From the desk of Tracy Hickman:
When author Sinead Murphy chose to title her guide to modern dating The Jane Austen Rules it was guaranteed to generate a certain amount of controversy. In the mid-1990s, a dating guide titled The Rules became famous (or infamous, depending on your point of view) for imparting to women “a myriad of tricks and schemes” (14) for finding Mr. Right.
Does Murphy seek to replace one set of arbitrary opinions with another, using Jane Austen’s name as a marketing ploy? Happily Ms. Murphy has not taken this approach. Rather than a narrowly focused “how-to” for dating, she takes readers through the novels of Jane Austen, examining the women and men Austen created and the way their character informs their actions, whether in the pursuit of love or in making other important life decisions.
As such this is not really a dating guide at all; its scope is much wider. In the introduction titled “The Real Thing” Murphy proposes that modern dating guides have a Regency ancestor in the conduct book, full of dos and don’ts for women wishing to succeed in society:
…the Regency conduct book tended to judge a woman by how she conducts herself–that is, by how she acts, by how she seems. The novel, by contrast, was concerned with what women are really like, admitting—perhaps for the very first time—that women too have a fulsome interior life, with thoughts and feelings that are as crucial to get right as the actions that follow from them…And Jane Austen was at the forefront of it all, presenting to the Regency world a host of real women—so determined to do so, indeed, that she invented her very own narrative style, which gives the reader almost unrestricted access to the internal life of her female characters. (4)
Readers unfamiliar with The Rules may be puzzled or offended by Murphy’s manner of presenting her “Classic Guide to Modern Love.” However, those willing to take it in a playful spirit similar to Austen’s own treatment of “horrid novels” in Northanger Abbey will enjoy the humor the author uses to support her argument: that Jane Austen’s rules are the kind worth following.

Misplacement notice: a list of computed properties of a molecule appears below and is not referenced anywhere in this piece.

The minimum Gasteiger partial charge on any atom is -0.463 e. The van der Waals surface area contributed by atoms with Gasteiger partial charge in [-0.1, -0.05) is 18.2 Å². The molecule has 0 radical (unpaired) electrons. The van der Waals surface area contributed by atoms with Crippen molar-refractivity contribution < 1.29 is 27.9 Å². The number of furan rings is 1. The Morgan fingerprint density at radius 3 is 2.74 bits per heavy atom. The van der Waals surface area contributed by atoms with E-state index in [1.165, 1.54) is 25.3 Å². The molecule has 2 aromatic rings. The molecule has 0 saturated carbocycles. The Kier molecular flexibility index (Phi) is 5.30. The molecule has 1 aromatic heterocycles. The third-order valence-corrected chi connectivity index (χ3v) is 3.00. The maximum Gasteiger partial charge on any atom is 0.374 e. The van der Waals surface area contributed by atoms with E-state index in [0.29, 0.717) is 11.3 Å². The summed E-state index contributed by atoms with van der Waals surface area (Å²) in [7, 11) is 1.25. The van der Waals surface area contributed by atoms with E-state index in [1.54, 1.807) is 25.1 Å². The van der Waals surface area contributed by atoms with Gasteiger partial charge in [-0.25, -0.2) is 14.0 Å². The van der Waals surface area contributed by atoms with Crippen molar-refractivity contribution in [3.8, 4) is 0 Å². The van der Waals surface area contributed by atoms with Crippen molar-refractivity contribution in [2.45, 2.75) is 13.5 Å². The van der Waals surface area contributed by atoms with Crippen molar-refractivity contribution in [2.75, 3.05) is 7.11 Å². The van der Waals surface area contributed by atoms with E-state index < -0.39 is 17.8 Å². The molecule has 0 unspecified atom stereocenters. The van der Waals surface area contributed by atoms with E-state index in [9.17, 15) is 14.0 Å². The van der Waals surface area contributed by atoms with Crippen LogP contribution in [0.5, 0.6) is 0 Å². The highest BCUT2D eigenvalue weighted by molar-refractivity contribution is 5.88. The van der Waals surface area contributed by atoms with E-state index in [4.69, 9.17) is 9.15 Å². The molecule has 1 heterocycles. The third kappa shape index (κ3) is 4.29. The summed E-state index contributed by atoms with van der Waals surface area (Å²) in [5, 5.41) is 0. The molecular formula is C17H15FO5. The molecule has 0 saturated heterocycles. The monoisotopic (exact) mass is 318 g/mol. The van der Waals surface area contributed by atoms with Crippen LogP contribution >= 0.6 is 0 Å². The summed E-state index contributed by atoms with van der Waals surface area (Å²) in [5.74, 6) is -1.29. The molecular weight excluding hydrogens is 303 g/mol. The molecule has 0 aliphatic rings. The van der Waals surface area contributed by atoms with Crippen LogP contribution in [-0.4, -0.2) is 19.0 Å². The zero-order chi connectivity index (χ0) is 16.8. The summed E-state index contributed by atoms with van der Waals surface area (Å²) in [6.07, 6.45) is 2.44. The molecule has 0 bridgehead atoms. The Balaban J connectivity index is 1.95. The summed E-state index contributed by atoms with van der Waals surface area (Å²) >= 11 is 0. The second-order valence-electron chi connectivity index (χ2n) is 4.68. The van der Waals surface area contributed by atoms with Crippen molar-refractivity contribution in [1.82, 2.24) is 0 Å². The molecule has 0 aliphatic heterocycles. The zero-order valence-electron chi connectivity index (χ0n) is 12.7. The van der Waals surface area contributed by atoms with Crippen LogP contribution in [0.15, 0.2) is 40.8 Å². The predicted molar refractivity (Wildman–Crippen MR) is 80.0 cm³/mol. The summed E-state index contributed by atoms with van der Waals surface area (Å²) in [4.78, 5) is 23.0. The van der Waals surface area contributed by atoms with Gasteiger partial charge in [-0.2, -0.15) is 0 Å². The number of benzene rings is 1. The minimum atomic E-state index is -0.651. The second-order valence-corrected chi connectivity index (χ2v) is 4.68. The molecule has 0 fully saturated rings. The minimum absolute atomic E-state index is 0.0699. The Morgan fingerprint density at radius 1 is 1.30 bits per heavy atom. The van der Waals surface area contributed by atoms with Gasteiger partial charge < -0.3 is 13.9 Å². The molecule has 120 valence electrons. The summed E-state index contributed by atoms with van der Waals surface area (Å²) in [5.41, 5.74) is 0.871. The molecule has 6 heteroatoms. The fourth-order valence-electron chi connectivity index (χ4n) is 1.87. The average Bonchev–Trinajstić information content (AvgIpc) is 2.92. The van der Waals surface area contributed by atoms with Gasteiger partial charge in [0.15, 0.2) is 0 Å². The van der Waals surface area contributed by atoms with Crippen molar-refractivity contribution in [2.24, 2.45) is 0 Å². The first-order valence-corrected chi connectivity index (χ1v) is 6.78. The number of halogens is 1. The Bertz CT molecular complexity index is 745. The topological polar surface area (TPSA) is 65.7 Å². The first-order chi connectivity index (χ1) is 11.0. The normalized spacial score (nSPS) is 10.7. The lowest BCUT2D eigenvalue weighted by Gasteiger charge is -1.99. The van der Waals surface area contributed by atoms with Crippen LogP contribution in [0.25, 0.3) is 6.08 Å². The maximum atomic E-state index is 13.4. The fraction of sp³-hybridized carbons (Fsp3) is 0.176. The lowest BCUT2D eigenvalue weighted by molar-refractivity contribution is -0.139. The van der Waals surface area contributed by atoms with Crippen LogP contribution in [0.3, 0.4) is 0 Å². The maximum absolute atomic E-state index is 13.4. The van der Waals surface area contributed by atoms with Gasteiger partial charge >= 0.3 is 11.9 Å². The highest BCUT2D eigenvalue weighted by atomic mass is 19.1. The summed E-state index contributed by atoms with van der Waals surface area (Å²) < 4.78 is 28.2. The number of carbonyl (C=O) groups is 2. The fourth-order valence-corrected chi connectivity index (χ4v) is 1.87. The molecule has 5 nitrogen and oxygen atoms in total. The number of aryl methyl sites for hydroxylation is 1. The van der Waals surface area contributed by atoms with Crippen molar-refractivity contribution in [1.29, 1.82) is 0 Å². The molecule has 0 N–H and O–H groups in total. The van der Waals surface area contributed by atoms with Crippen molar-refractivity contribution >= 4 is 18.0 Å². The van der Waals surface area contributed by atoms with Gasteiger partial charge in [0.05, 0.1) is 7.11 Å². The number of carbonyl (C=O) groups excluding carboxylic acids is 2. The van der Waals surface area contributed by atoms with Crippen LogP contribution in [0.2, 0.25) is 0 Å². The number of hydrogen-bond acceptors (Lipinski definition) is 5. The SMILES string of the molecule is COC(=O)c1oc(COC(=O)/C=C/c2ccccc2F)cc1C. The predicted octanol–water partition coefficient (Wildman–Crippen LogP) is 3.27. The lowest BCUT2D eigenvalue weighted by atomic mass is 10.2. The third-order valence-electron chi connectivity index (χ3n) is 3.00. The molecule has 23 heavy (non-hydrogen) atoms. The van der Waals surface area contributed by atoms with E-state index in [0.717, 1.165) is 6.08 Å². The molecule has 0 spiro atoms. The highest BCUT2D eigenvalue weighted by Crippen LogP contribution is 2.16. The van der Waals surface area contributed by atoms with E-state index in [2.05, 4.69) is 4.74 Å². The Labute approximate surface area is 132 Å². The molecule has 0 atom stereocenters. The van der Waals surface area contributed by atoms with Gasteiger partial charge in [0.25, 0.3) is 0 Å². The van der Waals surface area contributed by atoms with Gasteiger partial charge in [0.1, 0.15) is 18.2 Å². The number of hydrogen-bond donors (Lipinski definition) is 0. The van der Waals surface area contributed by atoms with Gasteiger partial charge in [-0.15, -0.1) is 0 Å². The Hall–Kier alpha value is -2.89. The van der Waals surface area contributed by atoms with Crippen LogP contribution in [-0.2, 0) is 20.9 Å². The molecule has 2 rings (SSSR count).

For example, where The Rules advises women to keep quiet to allow their dates to drive the conversation, The Jane Austen Rules counters with “Don’t Just Sit There, Say Something!” Of course, we think of Elizabeth Bennet here, verbally sparring with Mr. Darcy on any number of occasions, and Murphy includes several examples from Pride and Prejudice. But she does not stop there. While a conduct book or dating guide might say otherwise, all women are not required to act in a particular way. Murphy offers the example of a very different Austen heroine:
Consider Persuasion’s Anne Elliot: though perfectly good humoured, she is, on the whole, a serious person, even a grave person, for whom the sparkling repartee of an Elizabeth Bennet would be utterly out of character. Nevertheless, Anne Elliot is not silent, waiting patiently in the passenger seat while Captain Wentworth carries the day with his gregarious personality. (75)
Anne may often operate on the sidelines, but she does and says a great many things in the course of the story. Wentworth praises her capability when Louisa Musgrove is injured in Lyme. Overhearing her conversation with his friend Captain Harville, he writes, “You pierce my soul.” What finally recommends Anne to Wentworth is her demonstrated character, not her ability to make coy remarks or flatter his ego, as Louisa Musgrove does.
Other Jane Austen rules include “Be a Woman, Not a Girl,” “Find a Man, Not a Guy,” (this chapter is especially painful for Frank Churchill fans) “Listen to What They Say,” “Be Quite Independent,” “Prove It,” and “Have Great Expectations.” In the final chapter “Reader, Marry Him!” Murphy presents a take on the institution of marriage that may surprise some readers and also addresses Austen’s personal choice not to marry. Each chapter includes a black and white Victorian-era illustration from an Austen novel that ties in with the chapter’s subject and adds just the right touch of visual interest to the text. Whether readers ultimately agree with Murphy or not, she presents thought-provoking viewpoints on women’s lives today, including but not limited to building healthy relationships.
For me, the only strike against The Jane Austen Rules was its excessive use of non-standard punctuation and the overuse of exclamation marks. Editing these minor flaws would place this book firmly in five-star territory. Ms. Murphy has done an excellent job of blending light-hearted charm with reflections on the serious business of love and life.
4 out of 5 Stars
The Jane Austen Rules: A Classic Guide to Modern Love, by Sinead Murphy
Melville House (2014)
Trade paperback & eBook (144) pages
Cover image courtesy of Melville House © 2014; text Tracy Hickman © 2014, Austenprose.com
Disclosure of Material Connection: We received one review copy from the publisher in exchange for an honest review. We only review or recommend products we have read or used and believe will be a good match for our readers. We are disclosing this in accordance with the Federal Trade Commission’s 16 CFR, Part 255: “Guides Concerning the Use of Endorsements and Testimonials in Advertising.”